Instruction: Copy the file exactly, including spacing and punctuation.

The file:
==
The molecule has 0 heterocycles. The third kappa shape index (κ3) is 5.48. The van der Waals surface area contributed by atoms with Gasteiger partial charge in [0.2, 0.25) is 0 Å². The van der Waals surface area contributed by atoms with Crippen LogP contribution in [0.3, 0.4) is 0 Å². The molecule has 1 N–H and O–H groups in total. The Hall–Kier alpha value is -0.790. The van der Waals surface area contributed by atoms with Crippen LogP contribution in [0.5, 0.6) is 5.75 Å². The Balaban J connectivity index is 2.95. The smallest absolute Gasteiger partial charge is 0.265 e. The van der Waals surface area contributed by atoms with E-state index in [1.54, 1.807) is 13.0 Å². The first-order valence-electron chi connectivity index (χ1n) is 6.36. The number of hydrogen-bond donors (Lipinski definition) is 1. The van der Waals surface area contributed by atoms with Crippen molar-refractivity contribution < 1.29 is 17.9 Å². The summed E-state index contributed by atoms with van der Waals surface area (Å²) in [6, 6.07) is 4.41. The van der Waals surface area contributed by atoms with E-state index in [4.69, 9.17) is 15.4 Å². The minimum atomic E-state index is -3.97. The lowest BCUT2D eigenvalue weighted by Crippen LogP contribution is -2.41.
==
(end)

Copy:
The molecule has 0 heterocycles. The third kappa shape index (κ3) is 5.48. The van der Waals surface area contributed by atoms with Gasteiger partial charge in [0.2, 0.25) is 0 Å². The van der Waals surface area contributed by atoms with Crippen LogP contribution in [0.3, 0.4) is 0 Å². The molecule has 1 N–H and O–H groups in total. The Hall–Kier alpha value is -0.790. The van der Waals surface area contributed by atoms with Crippen LogP contribution in [0.5, 0.6) is 5.75 Å². The Balaban J connectivity index is 2.95. The smallest absolute Gasteiger partial charge is 0.265 e. The van der Waals surface area contributed by atoms with E-state index in [1.54, 1.807) is 13.0 Å². The first-order valence-electron chi connectivity index (χ1n) is 6.36. The number of hydrogen-bond donors (Lipinski definition) is 1. The van der Waals surface area contributed by atoms with Crippen molar-refractivity contribution < 1.29 is 17.9 Å². The summed E-state index contributed by atoms with van der Waals surface area (Å²) in [6, 6.07) is 4.41. The van der Waals surface area contributed by atoms with E-state index in [4.69, 9.17) is 15.4 Å². The minimum atomic E-state index is -3.97. The lowest BCUT2D eigenvalue weighted by Crippen LogP contribution is -2.41.